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What Drives Tax Morale?

Author

Listed:
  • Christian Daude

    (OECD)

  • Hamlet Gutiérrez

    (OECD)

  • Ángel Melguizo

    (OECD)

Abstract

This paper reviews the literature and contributes with some evidence based on the World Values Survey on the drivers of tax morale around the world, with an emphasis on developing countries. It shows that socio-economic factors such as age, religion, gender, employment status and educational attainment have a significant impact on people’s levels of tax morale. In terms of institutional determinants, it finds that the satisfaction with democracy, trust in government and the satisfaction with the quality of public services plays an important role in increasing tax morale. The paper also discusses future directions for research and policy action in this area. Cet article propose une revue de la littérature existante et apporte de nouveaux éléments empiriques sur la base de données provenant de la World Values Survey, sur les déterminants de la morale fiscale dans le monde, et dans les pays en développement en particulier. Il montre que les facteurs socio-économiques tels que l’âge, la religion, le genre, la situation professionnelle et la réussite scolaire ont un effet significatif sur le degré de morale fiscale des individus. Concernant les déterminants institutionnels, l’article montre que le degré de morale fiscale des individus dépend également du niveau de satisfaction avec le système démocratique, de confiance dans le gouvernement et de satisfaction quant à la qualité des services publics. L’article conclut en proposant des pistes/orientations futures de recherche et des recommandations politiques dans ce domaine.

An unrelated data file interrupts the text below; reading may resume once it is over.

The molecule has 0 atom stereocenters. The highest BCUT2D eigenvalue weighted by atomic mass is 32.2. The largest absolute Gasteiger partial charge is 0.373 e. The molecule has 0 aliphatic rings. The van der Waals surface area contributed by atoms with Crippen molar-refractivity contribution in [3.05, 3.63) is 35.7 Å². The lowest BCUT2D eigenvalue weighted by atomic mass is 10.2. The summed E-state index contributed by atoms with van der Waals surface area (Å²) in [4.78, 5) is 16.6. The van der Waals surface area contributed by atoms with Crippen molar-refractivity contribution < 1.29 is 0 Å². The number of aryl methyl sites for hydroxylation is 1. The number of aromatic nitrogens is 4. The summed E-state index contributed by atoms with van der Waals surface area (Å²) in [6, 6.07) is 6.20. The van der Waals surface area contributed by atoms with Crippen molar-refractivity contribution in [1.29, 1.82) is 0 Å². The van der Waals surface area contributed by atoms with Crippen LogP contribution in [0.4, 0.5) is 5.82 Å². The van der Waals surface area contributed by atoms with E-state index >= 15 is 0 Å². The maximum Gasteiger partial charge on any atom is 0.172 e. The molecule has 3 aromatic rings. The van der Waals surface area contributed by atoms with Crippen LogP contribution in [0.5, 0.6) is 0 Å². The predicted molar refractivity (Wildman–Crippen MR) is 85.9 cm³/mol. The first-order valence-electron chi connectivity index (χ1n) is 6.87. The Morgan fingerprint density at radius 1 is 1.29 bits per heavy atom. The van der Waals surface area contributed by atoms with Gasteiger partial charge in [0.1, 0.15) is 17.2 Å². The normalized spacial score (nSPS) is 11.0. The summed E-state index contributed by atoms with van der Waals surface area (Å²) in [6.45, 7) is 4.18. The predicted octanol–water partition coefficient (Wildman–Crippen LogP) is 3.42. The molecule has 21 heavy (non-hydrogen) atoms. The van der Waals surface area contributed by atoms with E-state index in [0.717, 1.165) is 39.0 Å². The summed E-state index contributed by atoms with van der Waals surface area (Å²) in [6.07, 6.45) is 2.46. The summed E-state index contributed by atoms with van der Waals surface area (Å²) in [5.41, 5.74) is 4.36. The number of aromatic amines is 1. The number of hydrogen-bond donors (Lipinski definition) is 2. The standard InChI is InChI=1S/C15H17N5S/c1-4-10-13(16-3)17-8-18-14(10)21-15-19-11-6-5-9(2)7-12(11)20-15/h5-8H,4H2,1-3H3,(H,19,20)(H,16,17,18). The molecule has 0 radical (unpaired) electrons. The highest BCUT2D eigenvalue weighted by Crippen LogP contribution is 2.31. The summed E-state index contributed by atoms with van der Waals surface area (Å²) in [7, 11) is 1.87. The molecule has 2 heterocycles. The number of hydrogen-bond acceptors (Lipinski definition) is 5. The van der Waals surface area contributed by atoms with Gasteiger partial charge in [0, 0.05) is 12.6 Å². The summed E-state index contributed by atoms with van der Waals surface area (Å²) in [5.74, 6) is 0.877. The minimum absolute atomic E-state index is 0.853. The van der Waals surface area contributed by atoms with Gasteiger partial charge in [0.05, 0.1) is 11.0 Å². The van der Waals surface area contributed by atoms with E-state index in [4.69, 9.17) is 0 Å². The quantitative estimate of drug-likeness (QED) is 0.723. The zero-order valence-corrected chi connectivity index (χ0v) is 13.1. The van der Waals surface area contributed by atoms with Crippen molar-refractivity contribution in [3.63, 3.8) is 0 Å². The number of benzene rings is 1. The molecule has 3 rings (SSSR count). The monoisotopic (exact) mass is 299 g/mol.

Suggested Citation

  • Christian Daude & Hamlet Gutiérrez & Ángel Melguizo, 2012. "What Drives Tax Morale?," OECD Development Centre Working Papers 315, OECD Publishing.
  • Handle: RePEc:oec:devaaa:315-en
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    File URL: http://dx.doi.org/10.1787/5k8zk8m61kzq-en
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    Citations

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    Cited by:

    1. Alvaro Forteza & Cecilia Noboa, 2015. "Tolerance to Tax Evasion," Documentos de Trabajo (working papers) 1015, Department of Economics - dECON.
    2. Joseph Mawejje & Ibrahim Mike Okumu, 2016. "Tax Evasion and the Business Environment in Uganda," South African Journal of Economics, Economic Society of South Africa, vol. 84(3), pages 440-460, September.
    3. Ali, Merima & Fjeldstad, Odd-Helge & Sjursen, Ingrid Hoem, 2014. "To Pay or Not to Pay? Citizens’ Attitudes Toward Taxation in Kenya, Tanzania, Uganda, and South Africa," World Development, Elsevier, vol. 64(C), pages 828-842.
    4. Fabio Lamantia & Mario Pezzino & Fabio Tramontana, 2017. "Tax evasion, intrinsic motivation, and the evolutionary effects of tax reforms," The School of Economics Discussion Paper Series 1707, Economics, The University of Manchester.
    5. Whillans, Ashley V. & Wispinski, Nathan J. & Dunn, Elizabeth W., 2016. "Seeing wealth as a responsibility improves attitudes towards taxation," Journal of Economic Behavior & Organization, Elsevier, vol. 127(C), pages 146-154.

    More about this item

    Keywords

    developing countries; morale fiscale; pays en développement; politique fiscale; tax morale; tax policy;

    JEL classification:

    • E62 - Macroeconomics and Monetary Economics - - Macroeconomic Policy, Macroeconomic Aspects of Public Finance, and General Outlook - - - Fiscal Policy
    • I38 - Health, Education, and Welfare - - Welfare, Well-Being, and Poverty - - - Government Programs; Provision and Effects of Welfare Programs
    • P16 - Economic Systems - - Capitalist Systems - - - Political Economy of Capitalism

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